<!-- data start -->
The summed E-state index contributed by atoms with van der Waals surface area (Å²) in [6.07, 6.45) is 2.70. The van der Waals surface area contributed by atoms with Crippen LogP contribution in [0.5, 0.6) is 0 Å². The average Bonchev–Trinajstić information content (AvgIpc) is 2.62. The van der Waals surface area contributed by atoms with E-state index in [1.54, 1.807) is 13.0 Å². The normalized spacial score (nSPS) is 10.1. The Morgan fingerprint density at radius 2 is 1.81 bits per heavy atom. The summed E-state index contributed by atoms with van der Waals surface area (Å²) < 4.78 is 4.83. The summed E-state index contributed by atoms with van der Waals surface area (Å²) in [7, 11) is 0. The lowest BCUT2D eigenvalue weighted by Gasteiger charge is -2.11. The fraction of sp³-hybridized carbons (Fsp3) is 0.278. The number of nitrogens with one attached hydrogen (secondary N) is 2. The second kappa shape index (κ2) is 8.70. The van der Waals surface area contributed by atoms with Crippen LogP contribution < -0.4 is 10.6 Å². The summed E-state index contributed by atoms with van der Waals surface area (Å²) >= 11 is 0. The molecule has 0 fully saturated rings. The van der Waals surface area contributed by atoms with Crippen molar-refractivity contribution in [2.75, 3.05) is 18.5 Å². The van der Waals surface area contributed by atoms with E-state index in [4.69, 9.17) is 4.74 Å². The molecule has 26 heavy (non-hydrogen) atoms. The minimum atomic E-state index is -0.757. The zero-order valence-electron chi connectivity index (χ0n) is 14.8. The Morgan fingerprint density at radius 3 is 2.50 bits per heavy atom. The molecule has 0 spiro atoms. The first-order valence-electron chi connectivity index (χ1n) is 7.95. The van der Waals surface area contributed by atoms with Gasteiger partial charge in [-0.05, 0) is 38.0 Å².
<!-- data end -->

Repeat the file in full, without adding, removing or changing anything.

The summed E-state index contributed by atoms with van der Waals surface area (Å²) in [6.07, 6.45) is 2.70. The van der Waals surface area contributed by atoms with Crippen LogP contribution in [0.5, 0.6) is 0 Å². The average Bonchev–Trinajstić information content (AvgIpc) is 2.62. The van der Waals surface area contributed by atoms with E-state index in [1.54, 1.807) is 13.0 Å². The normalized spacial score (nSPS) is 10.1. The Morgan fingerprint density at radius 2 is 1.81 bits per heavy atom. The summed E-state index contributed by atoms with van der Waals surface area (Å²) < 4.78 is 4.83. The summed E-state index contributed by atoms with van der Waals surface area (Å²) in [7, 11) is 0. The lowest BCUT2D eigenvalue weighted by Gasteiger charge is -2.11. The fraction of sp³-hybridized carbons (Fsp3) is 0.278. The number of nitrogens with one attached hydrogen (secondary N) is 2. The second kappa shape index (κ2) is 8.70. The van der Waals surface area contributed by atoms with Crippen LogP contribution < -0.4 is 10.6 Å². The summed E-state index contributed by atoms with van der Waals surface area (Å²) >= 11 is 0. The molecule has 0 fully saturated rings. The van der Waals surface area contributed by atoms with Crippen molar-refractivity contribution in [2.75, 3.05) is 18.5 Å². The van der Waals surface area contributed by atoms with E-state index in [4.69, 9.17) is 4.74 Å². The molecule has 26 heavy (non-hydrogen) atoms. The minimum atomic E-state index is -0.757. The zero-order valence-electron chi connectivity index (χ0n) is 14.8. The Morgan fingerprint density at radius 3 is 2.50 bits per heavy atom. The molecule has 0 spiro atoms. The first-order valence-electron chi connectivity index (χ1n) is 7.95. The van der Waals surface area contributed by atoms with Gasteiger partial charge in [-0.05, 0) is 38.0 Å².